Paint Box

Monday, 7 March 2011

Karen Kilimnik

Flicking through Vitamin P, and thought Kilimnik's work was worth looking further into. The direct stare and slightly 'careless' painting style attracted me, plus the Russian and storytelling undertones. Kilimnik is more written about than I had anticipated; she seems to have exhibited work in many prestigious galleries. She's written about in quite a sensory way, as though the brushstrokes are weaving around her figures and binding them into the stories. Although some faces are familiar, they also seem removed and secretive and watchful.

'Kilimnik comes on like a mysterious countess in a romantic novel, tantalising us with clues to her true identity, but always vanishing into the night when we believe we finally have her in our grasp.
If her subject matter and borrowed brushstrokes are familiar, behind it all - the stories that don’t add up, the affinities that aren’t explained - is something very difficult to articulate, an experience, an autobiography, a world view, a private self... Their searching eyes won’t leave you alone.' - accessed 07-03-11
 This sense of 'searching eyes' is something which I am captured by when I am sourcing images to work from. They can be both alluring and intimidating, transferring the power held between subject and audience.
The artist has said of her work: Being so inspired by fairy tales, mysteries, books, TV shows and ballets etc. I like to make up characters myself as if I’m a playwright and these are characters and scenes I invented or observed… So I’ll see a picture of someone or something in a photo or a painting and cast them in my so-called play as a character I’ve made up or sometimes borrowed. - accessed 07-03-11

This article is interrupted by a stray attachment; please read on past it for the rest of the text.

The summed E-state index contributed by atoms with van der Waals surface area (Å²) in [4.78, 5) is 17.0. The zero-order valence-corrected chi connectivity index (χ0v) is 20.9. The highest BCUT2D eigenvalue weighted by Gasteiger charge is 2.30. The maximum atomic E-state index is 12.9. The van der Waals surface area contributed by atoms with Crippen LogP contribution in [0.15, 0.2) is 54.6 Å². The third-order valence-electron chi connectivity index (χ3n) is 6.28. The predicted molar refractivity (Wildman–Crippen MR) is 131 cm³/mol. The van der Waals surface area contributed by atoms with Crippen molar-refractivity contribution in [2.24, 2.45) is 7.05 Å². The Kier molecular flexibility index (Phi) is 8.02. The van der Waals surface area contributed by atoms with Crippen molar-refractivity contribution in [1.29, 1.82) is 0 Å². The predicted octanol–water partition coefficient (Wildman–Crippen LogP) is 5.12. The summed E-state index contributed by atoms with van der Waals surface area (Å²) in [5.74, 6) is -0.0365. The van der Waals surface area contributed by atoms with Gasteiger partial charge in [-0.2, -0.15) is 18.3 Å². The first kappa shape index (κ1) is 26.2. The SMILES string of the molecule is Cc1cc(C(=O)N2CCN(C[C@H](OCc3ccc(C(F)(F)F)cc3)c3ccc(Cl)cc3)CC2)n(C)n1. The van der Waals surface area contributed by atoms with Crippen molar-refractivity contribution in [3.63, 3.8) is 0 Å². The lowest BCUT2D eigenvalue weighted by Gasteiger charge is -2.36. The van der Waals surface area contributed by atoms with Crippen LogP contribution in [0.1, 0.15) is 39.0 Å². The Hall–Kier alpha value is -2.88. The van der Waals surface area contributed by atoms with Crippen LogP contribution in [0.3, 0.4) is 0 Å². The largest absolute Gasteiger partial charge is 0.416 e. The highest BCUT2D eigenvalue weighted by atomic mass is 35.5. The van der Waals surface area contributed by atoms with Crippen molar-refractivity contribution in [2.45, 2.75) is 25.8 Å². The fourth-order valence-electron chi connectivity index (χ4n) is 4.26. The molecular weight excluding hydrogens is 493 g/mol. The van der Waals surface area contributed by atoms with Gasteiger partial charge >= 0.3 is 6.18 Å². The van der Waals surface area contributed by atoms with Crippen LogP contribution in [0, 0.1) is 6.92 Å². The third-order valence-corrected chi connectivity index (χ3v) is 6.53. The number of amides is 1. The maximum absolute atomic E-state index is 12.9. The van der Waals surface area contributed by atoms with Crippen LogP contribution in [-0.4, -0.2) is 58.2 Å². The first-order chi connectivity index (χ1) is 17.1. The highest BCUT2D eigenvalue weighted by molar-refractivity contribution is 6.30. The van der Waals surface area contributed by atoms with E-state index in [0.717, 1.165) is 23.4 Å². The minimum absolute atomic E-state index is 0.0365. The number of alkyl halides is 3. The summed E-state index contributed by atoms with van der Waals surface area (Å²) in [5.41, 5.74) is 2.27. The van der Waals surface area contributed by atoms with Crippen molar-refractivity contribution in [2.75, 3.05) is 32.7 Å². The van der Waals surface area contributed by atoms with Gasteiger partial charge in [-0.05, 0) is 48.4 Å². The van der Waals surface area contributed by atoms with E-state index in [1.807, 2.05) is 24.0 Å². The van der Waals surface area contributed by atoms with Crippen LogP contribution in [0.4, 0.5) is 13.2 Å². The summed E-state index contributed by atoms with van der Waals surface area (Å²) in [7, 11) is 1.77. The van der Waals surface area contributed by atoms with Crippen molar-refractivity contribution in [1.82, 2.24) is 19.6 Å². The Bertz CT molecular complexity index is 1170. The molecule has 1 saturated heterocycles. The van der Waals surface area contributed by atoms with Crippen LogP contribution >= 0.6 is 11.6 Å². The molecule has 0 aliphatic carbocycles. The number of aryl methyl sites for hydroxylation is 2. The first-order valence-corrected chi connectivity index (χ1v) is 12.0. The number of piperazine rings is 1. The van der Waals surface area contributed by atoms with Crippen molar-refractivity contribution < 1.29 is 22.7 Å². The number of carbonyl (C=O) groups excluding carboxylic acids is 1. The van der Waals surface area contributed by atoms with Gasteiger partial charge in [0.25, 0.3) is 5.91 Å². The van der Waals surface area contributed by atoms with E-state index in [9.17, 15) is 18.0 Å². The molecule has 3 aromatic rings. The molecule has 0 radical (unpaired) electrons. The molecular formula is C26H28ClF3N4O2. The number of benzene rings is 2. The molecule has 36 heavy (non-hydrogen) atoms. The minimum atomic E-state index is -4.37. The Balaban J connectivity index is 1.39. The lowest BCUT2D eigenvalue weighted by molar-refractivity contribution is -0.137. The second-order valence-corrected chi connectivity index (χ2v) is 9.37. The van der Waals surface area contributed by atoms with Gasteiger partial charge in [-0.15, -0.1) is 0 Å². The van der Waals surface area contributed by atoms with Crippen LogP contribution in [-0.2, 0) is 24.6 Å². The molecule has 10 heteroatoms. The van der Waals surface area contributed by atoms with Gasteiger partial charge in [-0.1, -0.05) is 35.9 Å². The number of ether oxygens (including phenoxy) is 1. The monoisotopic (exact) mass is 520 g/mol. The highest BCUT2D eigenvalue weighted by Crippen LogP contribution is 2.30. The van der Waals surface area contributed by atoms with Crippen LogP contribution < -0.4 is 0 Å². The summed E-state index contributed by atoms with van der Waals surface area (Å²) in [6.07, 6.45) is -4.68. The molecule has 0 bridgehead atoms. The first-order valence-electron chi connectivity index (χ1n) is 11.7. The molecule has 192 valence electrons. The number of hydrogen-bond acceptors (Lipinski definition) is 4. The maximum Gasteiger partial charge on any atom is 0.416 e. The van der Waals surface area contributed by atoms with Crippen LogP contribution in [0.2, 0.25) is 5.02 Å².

This sense of creating a character to convey a message is something I value about my practice and an aspect I am trying to develop subtly.

Kilimnik’s work cultivates an unabashed sense of romanticism yet retains a knowing criticality and awareness of the personal desire that we invest in both vaunted works of visual art and the more fleeting intrigue of celebrities and superstars. - accessed 07-03-11

This quote links the notion of a viewer's fleeting engagement with a work of art and a superficial appreciation of fame, beauty and youth. Gratifying, these images create a quick fix without ensnaring the viewer, but leaving a trace of something more, a narrative or a history. I am interested in the idea of audience being tantalised by the image but not being in control of their response to a piece, perhaps overcome by curiosity or lust.

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